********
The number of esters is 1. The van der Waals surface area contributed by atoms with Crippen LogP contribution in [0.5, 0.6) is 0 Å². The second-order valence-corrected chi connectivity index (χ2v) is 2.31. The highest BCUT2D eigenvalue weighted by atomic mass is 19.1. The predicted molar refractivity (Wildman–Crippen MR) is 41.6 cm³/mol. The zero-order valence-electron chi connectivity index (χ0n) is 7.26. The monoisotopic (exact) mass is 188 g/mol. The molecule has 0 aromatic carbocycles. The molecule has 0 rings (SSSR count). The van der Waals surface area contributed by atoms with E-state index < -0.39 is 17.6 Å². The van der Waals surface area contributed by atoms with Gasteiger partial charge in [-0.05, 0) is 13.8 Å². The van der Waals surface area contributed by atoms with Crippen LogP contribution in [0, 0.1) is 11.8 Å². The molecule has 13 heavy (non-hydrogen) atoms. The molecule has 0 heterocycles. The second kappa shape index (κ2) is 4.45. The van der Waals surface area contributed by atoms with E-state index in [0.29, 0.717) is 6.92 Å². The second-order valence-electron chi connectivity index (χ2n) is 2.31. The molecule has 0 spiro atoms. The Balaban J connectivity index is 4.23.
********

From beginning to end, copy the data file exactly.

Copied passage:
The number of esters is 1. The van der Waals surface area contributed by atoms with Crippen LogP contribution in [0.5, 0.6) is 0 Å². The second-order valence-corrected chi connectivity index (χ2v) is 2.31. The highest BCUT2D eigenvalue weighted by atomic mass is 19.1. The predicted molar refractivity (Wildman–Crippen MR) is 41.6 cm³/mol. The zero-order valence-electron chi connectivity index (χ0n) is 7.26. The monoisotopic (exact) mass is 188 g/mol. The molecule has 0 aromatic carbocycles. The molecule has 0 rings (SSSR count). The van der Waals surface area contributed by atoms with E-state index < -0.39 is 17.6 Å². The van der Waals surface area contributed by atoms with Gasteiger partial charge in [-0.05, 0) is 13.8 Å². The van der Waals surface area contributed by atoms with Crippen LogP contribution in [0, 0.1) is 11.8 Å². The molecule has 13 heavy (non-hydrogen) atoms. The molecule has 0 heterocycles. The second kappa shape index (κ2) is 4.45. The van der Waals surface area contributed by atoms with E-state index in [0.29, 0.717) is 6.92 Å². The second-order valence-electron chi connectivity index (χ2n) is 2.31. The molecule has 0 spiro atoms. The Balaban J connectivity index is 4.23.